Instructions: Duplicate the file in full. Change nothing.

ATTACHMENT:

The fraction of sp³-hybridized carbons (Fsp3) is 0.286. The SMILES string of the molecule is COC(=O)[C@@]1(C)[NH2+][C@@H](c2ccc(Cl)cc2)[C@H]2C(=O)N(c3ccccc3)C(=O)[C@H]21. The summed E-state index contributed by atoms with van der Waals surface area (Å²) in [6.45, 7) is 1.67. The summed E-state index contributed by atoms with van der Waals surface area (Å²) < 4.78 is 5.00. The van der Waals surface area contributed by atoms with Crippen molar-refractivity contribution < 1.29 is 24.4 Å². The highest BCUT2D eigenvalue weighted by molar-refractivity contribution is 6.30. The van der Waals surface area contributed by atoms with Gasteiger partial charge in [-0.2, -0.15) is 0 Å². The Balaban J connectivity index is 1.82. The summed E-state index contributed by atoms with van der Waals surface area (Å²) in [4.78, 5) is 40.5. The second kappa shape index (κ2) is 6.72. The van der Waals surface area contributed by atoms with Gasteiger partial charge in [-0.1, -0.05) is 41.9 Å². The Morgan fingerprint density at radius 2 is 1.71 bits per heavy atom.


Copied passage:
The fraction of sp³-hybridized carbons (Fsp3) is 0.286. The SMILES string of the molecule is COC(=O)[C@@]1(C)[NH2+][C@@H](c2ccc(Cl)cc2)[C@H]2C(=O)N(c3ccccc3)C(=O)[C@H]21. The summed E-state index contributed by atoms with van der Waals surface area (Å²) in [6.45, 7) is 1.67. The summed E-state index contributed by atoms with van der Waals surface area (Å²) < 4.78 is 5.00. The van der Waals surface area contributed by atoms with Crippen molar-refractivity contribution < 1.29 is 24.4 Å². The highest BCUT2D eigenvalue weighted by molar-refractivity contribution is 6.30. The van der Waals surface area contributed by atoms with Gasteiger partial charge in [-0.2, -0.15) is 0 Å². The Balaban J connectivity index is 1.82. The summed E-state index contributed by atoms with van der Waals surface area (Å²) in [4.78, 5) is 40.5. The second kappa shape index (κ2) is 6.72. The van der Waals surface area contributed by atoms with Gasteiger partial charge in [-0.1, -0.05) is 41.9 Å². The Morgan fingerprint density at radius 2 is 1.71 bits per heavy atom.